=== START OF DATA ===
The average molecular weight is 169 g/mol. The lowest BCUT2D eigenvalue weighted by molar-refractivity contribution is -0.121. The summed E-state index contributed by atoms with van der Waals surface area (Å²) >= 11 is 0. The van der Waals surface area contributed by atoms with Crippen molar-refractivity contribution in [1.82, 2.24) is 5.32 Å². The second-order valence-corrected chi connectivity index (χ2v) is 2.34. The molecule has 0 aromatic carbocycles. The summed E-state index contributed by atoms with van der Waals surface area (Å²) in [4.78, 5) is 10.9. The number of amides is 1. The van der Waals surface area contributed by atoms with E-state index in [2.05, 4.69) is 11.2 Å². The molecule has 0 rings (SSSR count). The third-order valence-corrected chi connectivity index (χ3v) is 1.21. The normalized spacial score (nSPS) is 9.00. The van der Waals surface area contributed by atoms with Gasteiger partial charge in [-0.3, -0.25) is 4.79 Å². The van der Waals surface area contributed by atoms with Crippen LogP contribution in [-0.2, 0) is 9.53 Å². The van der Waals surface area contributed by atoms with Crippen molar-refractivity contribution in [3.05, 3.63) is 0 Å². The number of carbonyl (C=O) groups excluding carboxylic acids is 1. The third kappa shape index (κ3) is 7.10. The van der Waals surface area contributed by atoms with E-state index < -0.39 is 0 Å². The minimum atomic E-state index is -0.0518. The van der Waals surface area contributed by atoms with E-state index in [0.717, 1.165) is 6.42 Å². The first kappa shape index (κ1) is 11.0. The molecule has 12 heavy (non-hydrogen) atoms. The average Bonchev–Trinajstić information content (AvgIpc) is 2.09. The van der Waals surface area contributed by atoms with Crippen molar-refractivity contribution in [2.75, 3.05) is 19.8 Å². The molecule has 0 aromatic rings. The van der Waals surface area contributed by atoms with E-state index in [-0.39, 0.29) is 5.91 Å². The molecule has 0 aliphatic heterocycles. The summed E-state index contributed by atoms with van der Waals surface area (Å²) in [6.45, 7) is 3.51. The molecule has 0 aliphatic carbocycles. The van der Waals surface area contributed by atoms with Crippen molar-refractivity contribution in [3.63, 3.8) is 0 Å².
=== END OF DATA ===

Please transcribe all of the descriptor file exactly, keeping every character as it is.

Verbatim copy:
The average molecular weight is 169 g/mol. The lowest BCUT2D eigenvalue weighted by molar-refractivity contribution is -0.121. The summed E-state index contributed by atoms with van der Waals surface area (Å²) >= 11 is 0. The van der Waals surface area contributed by atoms with Crippen molar-refractivity contribution in [1.82, 2.24) is 5.32 Å². The second-order valence-corrected chi connectivity index (χ2v) is 2.34. The molecule has 0 aromatic carbocycles. The summed E-state index contributed by atoms with van der Waals surface area (Å²) in [4.78, 5) is 10.9. The number of amides is 1. The van der Waals surface area contributed by atoms with E-state index in [2.05, 4.69) is 11.2 Å². The molecule has 0 rings (SSSR count). The third-order valence-corrected chi connectivity index (χ3v) is 1.21. The normalized spacial score (nSPS) is 9.00. The van der Waals surface area contributed by atoms with Gasteiger partial charge in [-0.3, -0.25) is 4.79 Å². The van der Waals surface area contributed by atoms with Crippen LogP contribution in [-0.2, 0) is 9.53 Å². The van der Waals surface area contributed by atoms with Crippen molar-refractivity contribution in [3.05, 3.63) is 0 Å². The number of carbonyl (C=O) groups excluding carboxylic acids is 1. The third kappa shape index (κ3) is 7.10. The van der Waals surface area contributed by atoms with E-state index < -0.39 is 0 Å². The minimum atomic E-state index is -0.0518. The van der Waals surface area contributed by atoms with E-state index in [0.717, 1.165) is 6.42 Å². The first kappa shape index (κ1) is 11.0. The molecule has 12 heavy (non-hydrogen) atoms. The average Bonchev–Trinajstić information content (AvgIpc) is 2.09. The van der Waals surface area contributed by atoms with Crippen molar-refractivity contribution in [2.75, 3.05) is 19.8 Å². The molecule has 0 aromatic rings. The van der Waals surface area contributed by atoms with E-state index in [-0.39, 0.29) is 5.91 Å². The molecule has 0 aliphatic heterocycles. The summed E-state index contributed by atoms with van der Waals surface area (Å²) in [6.45, 7) is 3.51. The molecule has 0 aliphatic carbocycles. The van der Waals surface area contributed by atoms with Crippen molar-refractivity contribution in [3.63, 3.8) is 0 Å².